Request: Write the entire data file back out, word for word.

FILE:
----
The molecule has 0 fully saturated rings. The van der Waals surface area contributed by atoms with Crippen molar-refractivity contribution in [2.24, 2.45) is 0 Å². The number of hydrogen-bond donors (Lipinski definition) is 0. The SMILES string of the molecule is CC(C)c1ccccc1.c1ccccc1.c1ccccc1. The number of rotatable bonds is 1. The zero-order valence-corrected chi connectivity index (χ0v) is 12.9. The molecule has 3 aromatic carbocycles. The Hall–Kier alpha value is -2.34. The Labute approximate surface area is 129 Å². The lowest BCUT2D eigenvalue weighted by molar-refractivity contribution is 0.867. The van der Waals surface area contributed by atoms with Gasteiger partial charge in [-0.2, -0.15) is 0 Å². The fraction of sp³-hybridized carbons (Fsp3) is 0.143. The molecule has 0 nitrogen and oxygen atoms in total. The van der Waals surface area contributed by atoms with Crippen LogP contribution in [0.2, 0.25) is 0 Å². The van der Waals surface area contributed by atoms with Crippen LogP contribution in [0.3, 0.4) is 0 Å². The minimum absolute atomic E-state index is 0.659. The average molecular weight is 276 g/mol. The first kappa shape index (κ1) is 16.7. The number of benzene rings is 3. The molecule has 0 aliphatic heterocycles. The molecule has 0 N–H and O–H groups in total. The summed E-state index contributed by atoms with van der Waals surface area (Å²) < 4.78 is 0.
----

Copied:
The molecule has 0 fully saturated rings. The van der Waals surface area contributed by atoms with Crippen molar-refractivity contribution in [2.24, 2.45) is 0 Å². The number of hydrogen-bond donors (Lipinski definition) is 0. The SMILES string of the molecule is CC(C)c1ccccc1.c1ccccc1.c1ccccc1. The number of rotatable bonds is 1. The zero-order valence-corrected chi connectivity index (χ0v) is 12.9. The molecule has 3 aromatic carbocycles. The Hall–Kier alpha value is -2.34. The Labute approximate surface area is 129 Å². The lowest BCUT2D eigenvalue weighted by molar-refractivity contribution is 0.867. The van der Waals surface area contributed by atoms with Gasteiger partial charge in [-0.2, -0.15) is 0 Å². The fraction of sp³-hybridized carbons (Fsp3) is 0.143. The molecule has 0 nitrogen and oxygen atoms in total. The van der Waals surface area contributed by atoms with Crippen LogP contribution in [0.2, 0.25) is 0 Å². The van der Waals surface area contributed by atoms with Crippen LogP contribution in [0.3, 0.4) is 0 Å². The minimum absolute atomic E-state index is 0.659. The average molecular weight is 276 g/mol. The first kappa shape index (κ1) is 16.7. The number of benzene rings is 3. The molecule has 0 aliphatic heterocycles. The molecule has 0 N–H and O–H groups in total. The summed E-state index contributed by atoms with van der Waals surface area (Å²) < 4.78 is 0.